Richard Vinen at Literary Review:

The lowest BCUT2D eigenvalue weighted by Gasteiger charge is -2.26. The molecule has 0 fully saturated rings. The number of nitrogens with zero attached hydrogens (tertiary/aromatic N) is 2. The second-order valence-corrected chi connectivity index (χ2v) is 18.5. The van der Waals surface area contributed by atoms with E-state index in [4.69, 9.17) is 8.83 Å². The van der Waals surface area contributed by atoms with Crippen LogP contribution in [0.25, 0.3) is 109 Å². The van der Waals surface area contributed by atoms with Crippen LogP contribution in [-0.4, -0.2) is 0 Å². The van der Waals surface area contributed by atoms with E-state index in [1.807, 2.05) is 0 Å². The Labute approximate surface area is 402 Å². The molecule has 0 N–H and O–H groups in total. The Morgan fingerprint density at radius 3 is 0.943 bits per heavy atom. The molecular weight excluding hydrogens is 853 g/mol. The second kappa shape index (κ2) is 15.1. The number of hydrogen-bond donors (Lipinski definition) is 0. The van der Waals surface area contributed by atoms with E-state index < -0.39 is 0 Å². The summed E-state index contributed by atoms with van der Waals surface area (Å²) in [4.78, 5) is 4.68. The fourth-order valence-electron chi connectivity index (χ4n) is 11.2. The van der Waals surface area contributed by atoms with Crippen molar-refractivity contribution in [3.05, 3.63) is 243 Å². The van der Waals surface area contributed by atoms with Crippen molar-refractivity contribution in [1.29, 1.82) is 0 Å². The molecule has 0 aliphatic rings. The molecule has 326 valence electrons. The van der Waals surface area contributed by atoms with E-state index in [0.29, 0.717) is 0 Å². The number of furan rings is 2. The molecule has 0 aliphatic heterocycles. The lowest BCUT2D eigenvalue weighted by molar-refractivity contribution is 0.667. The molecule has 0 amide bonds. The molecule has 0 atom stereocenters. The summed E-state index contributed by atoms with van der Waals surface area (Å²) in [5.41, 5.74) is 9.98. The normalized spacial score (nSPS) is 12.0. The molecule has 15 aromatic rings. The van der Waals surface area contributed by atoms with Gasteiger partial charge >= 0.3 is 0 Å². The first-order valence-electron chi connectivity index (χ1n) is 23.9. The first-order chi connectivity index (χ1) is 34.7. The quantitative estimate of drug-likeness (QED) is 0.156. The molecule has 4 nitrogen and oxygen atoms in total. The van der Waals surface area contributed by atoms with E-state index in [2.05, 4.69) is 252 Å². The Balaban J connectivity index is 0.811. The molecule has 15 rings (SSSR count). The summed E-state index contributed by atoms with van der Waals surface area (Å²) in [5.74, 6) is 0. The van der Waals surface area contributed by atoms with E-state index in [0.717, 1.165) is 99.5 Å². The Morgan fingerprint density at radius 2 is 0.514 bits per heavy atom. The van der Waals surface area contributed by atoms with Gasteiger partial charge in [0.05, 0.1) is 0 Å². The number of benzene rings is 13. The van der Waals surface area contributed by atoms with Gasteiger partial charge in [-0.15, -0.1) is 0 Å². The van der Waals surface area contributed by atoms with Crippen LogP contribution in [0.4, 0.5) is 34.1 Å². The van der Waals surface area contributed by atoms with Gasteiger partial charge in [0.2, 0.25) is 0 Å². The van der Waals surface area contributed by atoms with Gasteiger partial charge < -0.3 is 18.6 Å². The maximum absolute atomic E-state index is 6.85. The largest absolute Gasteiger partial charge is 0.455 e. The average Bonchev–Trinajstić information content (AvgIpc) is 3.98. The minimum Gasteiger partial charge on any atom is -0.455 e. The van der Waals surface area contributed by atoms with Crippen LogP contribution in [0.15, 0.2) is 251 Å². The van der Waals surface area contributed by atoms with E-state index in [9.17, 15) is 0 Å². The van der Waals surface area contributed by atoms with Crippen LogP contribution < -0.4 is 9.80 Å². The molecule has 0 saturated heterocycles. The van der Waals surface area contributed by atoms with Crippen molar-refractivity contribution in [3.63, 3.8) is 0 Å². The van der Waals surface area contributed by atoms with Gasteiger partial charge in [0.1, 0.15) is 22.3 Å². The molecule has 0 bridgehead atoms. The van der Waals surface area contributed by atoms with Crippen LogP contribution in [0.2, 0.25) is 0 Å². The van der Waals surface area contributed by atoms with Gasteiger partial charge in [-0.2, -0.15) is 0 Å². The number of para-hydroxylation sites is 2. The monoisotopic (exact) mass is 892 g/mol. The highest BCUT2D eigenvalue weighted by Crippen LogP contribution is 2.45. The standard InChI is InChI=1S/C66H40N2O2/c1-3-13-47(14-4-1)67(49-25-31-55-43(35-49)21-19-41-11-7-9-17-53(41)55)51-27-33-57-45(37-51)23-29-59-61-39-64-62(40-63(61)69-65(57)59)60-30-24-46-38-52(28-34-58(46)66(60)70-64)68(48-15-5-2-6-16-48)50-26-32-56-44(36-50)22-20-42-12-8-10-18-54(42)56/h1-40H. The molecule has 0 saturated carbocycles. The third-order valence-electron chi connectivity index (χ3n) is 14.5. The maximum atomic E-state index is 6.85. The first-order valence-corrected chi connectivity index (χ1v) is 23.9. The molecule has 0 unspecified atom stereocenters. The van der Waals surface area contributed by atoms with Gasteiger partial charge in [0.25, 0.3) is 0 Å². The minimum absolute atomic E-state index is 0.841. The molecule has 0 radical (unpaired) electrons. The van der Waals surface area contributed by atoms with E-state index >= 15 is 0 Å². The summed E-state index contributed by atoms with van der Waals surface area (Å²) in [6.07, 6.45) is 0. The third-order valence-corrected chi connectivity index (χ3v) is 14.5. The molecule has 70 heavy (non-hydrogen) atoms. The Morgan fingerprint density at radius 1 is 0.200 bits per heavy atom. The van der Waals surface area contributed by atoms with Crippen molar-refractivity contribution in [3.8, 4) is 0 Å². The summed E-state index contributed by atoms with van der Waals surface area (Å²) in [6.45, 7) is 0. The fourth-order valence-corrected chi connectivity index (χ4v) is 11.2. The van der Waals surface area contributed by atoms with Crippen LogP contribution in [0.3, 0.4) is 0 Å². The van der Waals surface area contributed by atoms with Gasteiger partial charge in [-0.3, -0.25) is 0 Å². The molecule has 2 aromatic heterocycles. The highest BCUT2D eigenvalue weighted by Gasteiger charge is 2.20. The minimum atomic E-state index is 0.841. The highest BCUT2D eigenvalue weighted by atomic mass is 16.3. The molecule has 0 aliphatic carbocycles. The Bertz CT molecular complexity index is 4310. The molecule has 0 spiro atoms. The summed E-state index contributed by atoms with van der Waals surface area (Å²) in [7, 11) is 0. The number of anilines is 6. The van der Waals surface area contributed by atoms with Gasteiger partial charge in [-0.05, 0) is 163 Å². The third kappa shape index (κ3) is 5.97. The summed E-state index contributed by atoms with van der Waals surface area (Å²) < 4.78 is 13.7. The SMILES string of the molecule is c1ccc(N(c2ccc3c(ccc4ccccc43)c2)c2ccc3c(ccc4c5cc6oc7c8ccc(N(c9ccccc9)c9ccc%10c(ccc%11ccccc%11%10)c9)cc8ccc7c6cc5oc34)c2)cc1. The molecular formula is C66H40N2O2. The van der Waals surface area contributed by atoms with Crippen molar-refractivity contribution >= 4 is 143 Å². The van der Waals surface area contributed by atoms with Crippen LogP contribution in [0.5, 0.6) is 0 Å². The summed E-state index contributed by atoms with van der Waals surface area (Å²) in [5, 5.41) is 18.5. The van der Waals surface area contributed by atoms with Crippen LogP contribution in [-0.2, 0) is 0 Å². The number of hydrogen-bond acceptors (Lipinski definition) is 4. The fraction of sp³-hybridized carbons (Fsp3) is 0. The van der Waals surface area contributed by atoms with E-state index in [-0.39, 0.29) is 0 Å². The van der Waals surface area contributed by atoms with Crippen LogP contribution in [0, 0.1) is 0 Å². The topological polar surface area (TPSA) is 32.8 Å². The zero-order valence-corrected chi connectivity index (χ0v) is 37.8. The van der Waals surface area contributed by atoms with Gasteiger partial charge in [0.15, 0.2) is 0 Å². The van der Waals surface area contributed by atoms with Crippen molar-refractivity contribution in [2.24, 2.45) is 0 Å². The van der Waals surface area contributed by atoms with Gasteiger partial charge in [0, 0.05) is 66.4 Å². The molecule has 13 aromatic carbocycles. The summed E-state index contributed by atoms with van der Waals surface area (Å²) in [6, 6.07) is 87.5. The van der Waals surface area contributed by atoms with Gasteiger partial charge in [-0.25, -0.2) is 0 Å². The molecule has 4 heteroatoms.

At the centre of this book is Thatcher’s fall. Moore describes the ‘tragic spectacle of a woman’s greatness overborne by the littleness of men’. He talks of ‘conspiracy’ and ‘witchery’. There is another explanation for Thatcher’s overthrow. She succeeded in the early 1980s when she worked with the grain of the establishment – civil servants as well as Tory politicians. Not all of those who supported her were keen on monetarism, which was why monetary policy became suppler after 1981, but they were exercised by trade union power and relative economic decline. Thatcher brought a galvanising energy to government and she helped the Conservative Party appeal to a new kind of electorate, but the central policies of her government were supported by a broad coalition that extended across and beyond her party. In fact, Thatcher was often more nervous than her colleagues and advisers when it came to specific policies. However, by 1989, her domestic aims had been achieved and Thatcher herself had become a liability rather than an asset. As for ‘conspiracy’, well, politics, Tory politics in particular, is a permanent conspiracy. Few Conservative MPs, however stupid, lazy or drunk, do not entertain the fantasy that they might one day be prime minister. Of course the men who overthrew Thatcher thought about their own careers, but so what?